Editorial & Opinion


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Aircraft manufacturer Airbus says the Philippines will be one of eight aviation megacities by the year 2012, with the number of long-haul passengers exceeding 10,000 per day.

Anticipating higher growth in economies in the Asia Pacific region, Airbus believes that one of its key markets, the middle-income population, would be able to travel more.

Interaksyon.com reports that the number of domestic passengers rose by 9.6 percent to 20.56 million last year from 18.77 million in 2011.

International passengers, on the other hand, numbered 16.74 million in 2012—an increase of 6.8 percent from 2011’s 15.67 million.

The two leading airlines, Philippine Airlines and Cebu Pacific, are reported to have placed orders for 171 Airbus aircraft.

These are heartening words from Airbus, but its officers may just be oblivious to the various difficulties now faced by the Philippine aviation industry.

The Manila airport has, for instance, often been criticized for having a single runway that gets congested and causes delays. Fuel is wasted and passengers suffer inconvenience.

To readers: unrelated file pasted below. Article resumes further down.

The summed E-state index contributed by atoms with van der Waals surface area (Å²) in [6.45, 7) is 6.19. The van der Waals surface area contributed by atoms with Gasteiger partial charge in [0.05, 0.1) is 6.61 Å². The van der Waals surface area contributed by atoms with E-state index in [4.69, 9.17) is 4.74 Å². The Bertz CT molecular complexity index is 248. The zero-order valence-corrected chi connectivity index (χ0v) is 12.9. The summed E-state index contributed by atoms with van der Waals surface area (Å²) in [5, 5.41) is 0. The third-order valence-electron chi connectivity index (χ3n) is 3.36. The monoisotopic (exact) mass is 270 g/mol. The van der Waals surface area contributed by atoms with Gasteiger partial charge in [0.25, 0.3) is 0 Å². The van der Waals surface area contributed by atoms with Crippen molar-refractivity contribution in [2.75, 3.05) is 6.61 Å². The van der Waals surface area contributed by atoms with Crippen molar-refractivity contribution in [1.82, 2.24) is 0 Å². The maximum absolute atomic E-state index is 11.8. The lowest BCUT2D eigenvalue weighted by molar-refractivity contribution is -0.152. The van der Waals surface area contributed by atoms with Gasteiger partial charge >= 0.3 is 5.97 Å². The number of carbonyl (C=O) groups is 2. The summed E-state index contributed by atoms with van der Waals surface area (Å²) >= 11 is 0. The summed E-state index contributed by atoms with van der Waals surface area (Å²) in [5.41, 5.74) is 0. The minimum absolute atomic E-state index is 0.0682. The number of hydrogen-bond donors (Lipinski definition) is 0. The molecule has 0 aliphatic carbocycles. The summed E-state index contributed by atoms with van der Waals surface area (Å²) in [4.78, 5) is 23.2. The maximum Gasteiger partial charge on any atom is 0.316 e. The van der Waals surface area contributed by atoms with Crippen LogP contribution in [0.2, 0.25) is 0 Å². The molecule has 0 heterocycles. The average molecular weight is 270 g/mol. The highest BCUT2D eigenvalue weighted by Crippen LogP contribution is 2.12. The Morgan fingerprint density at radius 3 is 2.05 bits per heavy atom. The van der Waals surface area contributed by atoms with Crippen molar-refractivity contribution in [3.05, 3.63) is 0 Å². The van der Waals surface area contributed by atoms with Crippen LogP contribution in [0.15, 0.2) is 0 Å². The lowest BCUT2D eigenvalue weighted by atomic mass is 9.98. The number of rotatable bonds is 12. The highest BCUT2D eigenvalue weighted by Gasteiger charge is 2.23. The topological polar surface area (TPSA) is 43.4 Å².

Terminal 1 of the NAIA has been branded as one of the worst airport terminals in the world by a Web site maintained by frequent travelers.

And then, earlier this month, a Cebu Pacific plane skidded off the Davao airport’s runway. No one was killed or injured, but the incident caused thousands of passengers to be stranded as the plane remained where it crash landed far longer than it should.  The Civil Aviation Authority of the Philippines has promised to release the results of its investigation early next week. We hope the government would not treat the errant parties with kid gloves.

Yet another plane from the same airline skidded to the right of the Manila runway a few days later amid heavy rain.

In the thick of all these challenges, an audit team composed of American and European experts is determining whether the Philippines could be removed from the European Union blacklist that prevents local airlines from having long-haul flights.

This week, too, Philippine representatives are holding a new round of talks with Australian officials for more flights between the two countries.

An airport gives a traveler a first – and lasting – impression of a country. It is good that the aircraft manufacturer considers the possibility of the Philippines being an aviation hub within the next ten years.  Such an eventuality would be good for long-term development in the Philippines; it would elevate our status in the eyes of the world’s investors and travelers many times over.

All these, however, could just be hot air if the national government does not set its priorities straight and act on plans to improve our gateways—now, and not at any other time in the future. (Manila Standard)

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